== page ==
All Publications


  • Acute stress and episodic memory retrieval: neurobiological mechanisms and behavioral consequences YEAR IN COGNITIVE NEUROSCIENCE Gagnon, S. A., Wagner, A. D. 2016; 1369: 55-75

    Abstract

    Episodic retrieval allows people to access memories from the past to guide current thoughts and decisions. In many real-world situations, retrieval occurs under conditions of acute stress, either elicited by the retrieval task or driven by other, unrelated concerns. Memory under such conditions may be hindered, as acute stress initiates a cascade of neuromodulatory changes that can impair episodic retrieval. Here, we review emerging evidence showing that dissociable stress systems interact over time, influencing neural function. In addition to the adverse effects of stress on hippocampal-dependent retrieval, we consider how stress biases attention and prefrontal cortical function, which could further affect controlled retrieval processes. Finally, we consider recent data indicating that stress at retrieval increases activity in a network of brain regions that enable reflexive, rapid responding to upcoming threats, while transiently taking offline regions supporting flexible, goal-directed thinking. Given the ubiquity of episodic memory retrieval in everyday life, it is critical to understand the theoretical and applied implications of acute stress. The present review highlights the progress that has been made, along with important open questions.

    View details for DOI 10.1111/nyas.12996

    View details for Web of Science ID 000376588900004

    View details for PubMedID 26799371

  • Where did it come from, where do you go? Direction sources influence navigation decisions during spatial uncertainty QUARTERLY JOURNAL OF EXPERIMENTAL PSYCHOLOGY Brunye, T. T., Gagnon, S. A., Gardony, A. L., Gopal, N., Holmes, A., Taylor, H. A., Tenbrink, T. 2015; 68 (3): 585-607

    Abstract

    Previous research on route directions largely considers the case when a knowledgeable route-giver conveys accurate information. In the real world, however, route information is sometimes inaccurate, and directions can lead navigators astray. We explored how participants respond to route directions containing ambiguities between landmarks and turn directions, forcing reliance on one or the other. In three experiments, participants read route directions (e.g., To get to the metro station, take a right at the pharmacy) and then selected from destinations on a map. Critically, in half of the trials the landmark (pharmacy) and turn (right) directions were conflicting, such that the participant had to make a decision under conditions of uncertainty; under these conditions, we measured whether participants preferentially relied upon landmark- versus direction-based strategies. Across the three experiments, participants were either provided no information regarding the source of directions (Experiment 1), or told that the source of directions was a GPS device (Experiment 2), or a human (Experiment 3). Without information regarding the source of directions, participants generally relied on landmarks or turn information under conditions of ambiguity; in contrast, with a GPS source participants relied primarily on turn information, and with a human source on landmark information. Results were robust across gender and individual differences in spatial preference. We discuss these results within the context of spatial decision-making theory and consider implications for the design and development of landmark-inclusive navigation systems.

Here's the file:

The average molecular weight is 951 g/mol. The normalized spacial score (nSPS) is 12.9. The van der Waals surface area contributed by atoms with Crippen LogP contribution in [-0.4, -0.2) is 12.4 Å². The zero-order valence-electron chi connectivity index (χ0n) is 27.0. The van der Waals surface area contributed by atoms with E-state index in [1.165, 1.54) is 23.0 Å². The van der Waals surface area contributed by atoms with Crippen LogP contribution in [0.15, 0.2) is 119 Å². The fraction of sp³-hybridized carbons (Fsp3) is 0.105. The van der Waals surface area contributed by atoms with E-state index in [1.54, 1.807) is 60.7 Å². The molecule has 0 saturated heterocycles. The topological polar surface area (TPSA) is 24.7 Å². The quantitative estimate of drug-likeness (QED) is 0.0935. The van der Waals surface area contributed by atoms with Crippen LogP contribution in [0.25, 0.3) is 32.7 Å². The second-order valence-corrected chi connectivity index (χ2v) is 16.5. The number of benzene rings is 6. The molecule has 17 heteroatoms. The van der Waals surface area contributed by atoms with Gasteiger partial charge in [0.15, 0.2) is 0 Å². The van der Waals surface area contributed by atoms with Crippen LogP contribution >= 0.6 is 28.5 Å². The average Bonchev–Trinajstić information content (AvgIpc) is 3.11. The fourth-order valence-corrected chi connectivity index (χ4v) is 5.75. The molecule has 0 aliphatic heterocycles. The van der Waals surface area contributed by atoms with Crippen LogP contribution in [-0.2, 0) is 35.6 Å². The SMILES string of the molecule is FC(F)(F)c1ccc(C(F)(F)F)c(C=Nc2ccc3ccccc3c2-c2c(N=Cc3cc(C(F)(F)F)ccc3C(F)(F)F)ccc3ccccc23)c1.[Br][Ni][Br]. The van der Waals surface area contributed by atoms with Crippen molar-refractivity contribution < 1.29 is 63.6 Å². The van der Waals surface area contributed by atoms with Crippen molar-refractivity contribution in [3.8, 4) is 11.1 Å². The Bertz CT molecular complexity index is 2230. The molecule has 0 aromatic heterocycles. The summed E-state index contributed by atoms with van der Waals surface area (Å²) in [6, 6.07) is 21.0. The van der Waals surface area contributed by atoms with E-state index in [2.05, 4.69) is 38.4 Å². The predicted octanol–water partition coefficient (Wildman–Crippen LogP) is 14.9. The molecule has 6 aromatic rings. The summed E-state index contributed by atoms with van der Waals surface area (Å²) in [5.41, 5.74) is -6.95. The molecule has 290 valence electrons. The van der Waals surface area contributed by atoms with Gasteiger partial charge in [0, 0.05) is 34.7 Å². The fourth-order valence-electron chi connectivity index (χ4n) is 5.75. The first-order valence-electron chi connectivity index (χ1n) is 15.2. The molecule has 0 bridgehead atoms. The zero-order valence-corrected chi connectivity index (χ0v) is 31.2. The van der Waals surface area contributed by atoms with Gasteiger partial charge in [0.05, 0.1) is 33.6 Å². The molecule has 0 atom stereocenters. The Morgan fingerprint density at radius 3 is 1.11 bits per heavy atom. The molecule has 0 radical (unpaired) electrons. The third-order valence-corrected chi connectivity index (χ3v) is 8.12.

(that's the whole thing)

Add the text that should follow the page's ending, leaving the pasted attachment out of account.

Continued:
View details for DOI 10.1080/17470218.2014.963131

    View details for Web of Science ID 000349472400011

    View details for PubMedID 25285995

  • Acute exercise increases oxygenated and deoxygenated hemoglobin in the prefrontal cortex NEUROREPORT Giles, G. E., Brunye, T. T., Eddy, M. D., Mahoney, C. R., Gagnon, S. A., Taylor, H. A., Kanarek, R. B. 2014; 25 (16): 1320-1325
  • Living the high life: social status influences real estate decision making JOURNAL OF APPLIED SOCIAL PSYCHOLOGY Tower-Richardi, S. M., Brunye, T. T., Gagnon, S. A., Mahoney, C. R., Taylor, H. A. 2014; 44 (9): 611-621

    View details for DOI 10.1111/jasp.12253

    View details for Web of Science ID 000341772200004

  • Happiness by association: Breadth of free association influences affective states COGNITION Brunye, T. T., Gagnon, S. A., Paczynski, M., Shenhav, A., Mahoney, C. R., Taylor, H. A. 2013; 127 (1): 93-98

    Abstract

    Several studies have demonstrated that affective states influence the number of associations formed between remotely related concepts. Someone in a neutral or negative affective state might draw the association between cold and hot, whereas someone in a positive affective state might spontaneously form the more distant association between cold and sneeze. Could the reverse be true, that generating increasingly broad or narrow associations will put someone in a more or less positive affective state? We test this possibility by using verbal free association tasks, and asking whether the breadth of semantic associativity between cue words and generated responses might predict resulting affective states. Two experiments show that generating broader associations, regardless of their valence, changes affect; specifically, broader associations lowered negative affect and marginally increased positive affect over time. These findings carry implications for theories positing interactions between brain areas mediating associative processing and affect, and may hold promise for enhancing affect in clinical contexts.

    View details for DOI 10.1016/j.cognition.2012.11.015

    View details for Web of Science ID 000316589100009

    View details for PubMedID 23376294

  • Abstract spatial concept priming dynamically influences real-world actions FRONTIERS IN PSYCHOLOGY Tower-Richardi, S. M., Brunye, T. T., Gagnon, S. A., Mahoney, C. R., Taylor, H. A. 2012; 3